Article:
I don’t know when it happened, but at some point in the last year I turned into one of Them. The angry feminists. The ones who see you being misogynistic on your blog in the dark depths on the internet and WILL call you out on it; the ones who contradict your assertion that the Bechdel test is worthless; the ones who sit there and fume about the patriarchy.
It happened. I don’t know how.
I mean, I do know: anyone who isn’t a feminist is either an insufferable jerk, or they don’t understand what feminism is, or they have their own reason for believing that one gender is inferior to the other (and please, don’t tell me more about that, just accept that I will constantly tell you that you’re wrong). So it was fairly logical that eventually I worked out the label fitted me, once I stopped subscribing to the popular view that all feminists hate men and want a matriarchy, and realised that the opinion of misogynists meant absolutely nothing to me.
And then there’s the anger thing. Well, there’s a lot to be angry about. Firstly I became better-educated about issues, then I started reading more online news sites and keeping up with the world, and then I stopped turning a blind eye. And once I did that, it was impossible not to rage about it. I mean, if you really stop and think about it, it’s enough to make you want to punch things with your delicately manicured hands.
As for calling people out on their crap, that’s more recent, but trust me when I say you probably don’t want to be my friend on Facebook if you’re going to try and say anything sexist, because I will bring down the wrath of a writer upon you. (I know lots of very inventive threats.)
I guess when I read posts about Sweden marking DVDs with their gender-balance rating, I shouldn’t go to the comment section. I’ll only get mad when people start talking about how “adding irrelevant dialogue just to pass the Bechdel test is bad writing”, since they’ve clearly missed the point.
The Bechdel test isn’t about irrelevant dialogue. That such a thing would be NECESSARY is the sign of bad writing. It’s about having female characters who are interesting and well-rounded enough to have conversations that aren’t about dudes. Who actually have personalities and aren’t just there for the benefit of the straight white guy who is invariably playing the hero.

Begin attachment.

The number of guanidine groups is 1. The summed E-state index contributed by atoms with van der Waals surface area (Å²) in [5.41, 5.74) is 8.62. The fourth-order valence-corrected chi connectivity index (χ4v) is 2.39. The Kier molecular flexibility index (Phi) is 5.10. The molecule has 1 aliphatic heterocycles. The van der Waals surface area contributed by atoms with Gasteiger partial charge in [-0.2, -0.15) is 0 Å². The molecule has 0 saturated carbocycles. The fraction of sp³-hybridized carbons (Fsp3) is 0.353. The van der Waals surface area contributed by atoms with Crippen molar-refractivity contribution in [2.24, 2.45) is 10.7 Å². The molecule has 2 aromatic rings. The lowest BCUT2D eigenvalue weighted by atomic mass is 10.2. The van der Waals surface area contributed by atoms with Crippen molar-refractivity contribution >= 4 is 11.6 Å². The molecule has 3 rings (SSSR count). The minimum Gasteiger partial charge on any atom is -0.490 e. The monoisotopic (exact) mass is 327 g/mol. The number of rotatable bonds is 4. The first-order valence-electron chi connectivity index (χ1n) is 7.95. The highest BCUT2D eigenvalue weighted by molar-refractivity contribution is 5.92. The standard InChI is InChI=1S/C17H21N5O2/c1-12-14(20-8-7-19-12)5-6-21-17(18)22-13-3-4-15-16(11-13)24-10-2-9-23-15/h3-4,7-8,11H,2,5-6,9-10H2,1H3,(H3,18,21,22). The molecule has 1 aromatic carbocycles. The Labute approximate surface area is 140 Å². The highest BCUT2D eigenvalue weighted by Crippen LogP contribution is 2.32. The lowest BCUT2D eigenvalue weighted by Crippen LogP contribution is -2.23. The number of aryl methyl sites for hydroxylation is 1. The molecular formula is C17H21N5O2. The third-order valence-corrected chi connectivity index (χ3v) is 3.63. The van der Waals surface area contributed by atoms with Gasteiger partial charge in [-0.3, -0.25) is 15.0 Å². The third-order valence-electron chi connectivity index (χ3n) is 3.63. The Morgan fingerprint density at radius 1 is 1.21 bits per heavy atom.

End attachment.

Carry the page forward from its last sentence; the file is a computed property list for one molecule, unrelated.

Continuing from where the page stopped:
And yes, it’s not a perfect system, because films can still be incredibly misogynistic even if they pass the test, and can have awesome female characters even if they don’t. Though I haven’t seen it yet, I’ve heard a lot about it and I believe Pacific Rim falls into the latter category. But it’s one measure, and it’s shocking that so few films pass it. As I said to my friend, who shared the article:
Rarely is there an excuse for misogyny that’s not just dudebros trying to justify their overwhelming sense of entitlement as the only possible protagonist of a story. Women aren’t a minority. They’ve never BEEN a minority. There are actually more of them than men (52% to 48% I believe). So why do we still treat them like they are?
Note that those percentages were off the top of my head and may be entirely erroneous; the point remains valid.
The “context” argument often comes into diversity issues – “But it’s not likely there would have been POC in that situation!” “But you wouldn’t have had openly gay people in that time period!” – and I will argue for ever and ever about how those are frequently irrelevant. But the worst was when it was applied to historical movies in the case of women.
News flash, guys: women exist, And they’ve always existed. Even on battlefields, even when they were kept from fighting, women contributed as nurses. There were loads of female pilots, female spies, female pirates, female warriors, throughout history. There was no point in time when men were the only thing on this planet.
Today, I shared a quote from a book called “Celtic Women” (a great read for anyone interested in historical and literary attitudes to women, although if you’re me you’ll end up mad at the Greeks and Romans for their insufferably oppressive patriarchy, which most of the Western world ended up adopting) on Tumblr.
In other words, “everyone has a mother so stop dissing women”. Immediately, this drew attack from a deluded young man who clearly saw it as an attack on men, an attempt to blame them for all the world’s issues. He then decided to try and convince us that all murder, rape and tyranny was the fault of women … because they gave birth.
I’m not going to link to the debate because a) my language was not the best, due to my anger and b) nobody needs to read his despicable misogyny. I glanced over his blog; he’s clearly a bigoted rape apologist who leaps on anything tagged with “feminism” to further his entitled crap. Seriously. I got mad.
Fortunately, I’ve got wonderful followers who joined me on the barricades in calling this guy out on being a complete moron, but for a while, I was furious. It reminded me of the one thing I daily try and block from my mind: people genuinely believe that women are worth less than men.
Half of them don’t even realise they’re doing it. They just happen to ignore 50% of the world’s population in their books, films, TV shows – and make excuses for it.
I’ve got a few more specific examples of this, which I might go into sometime. I think I’ve made my point for today, which is this: I’m a feminist. I’m angry. I will call you out when you’re being a jerk. And I will never apologise for that.
If you don’t like it, I’ll be on my barricade.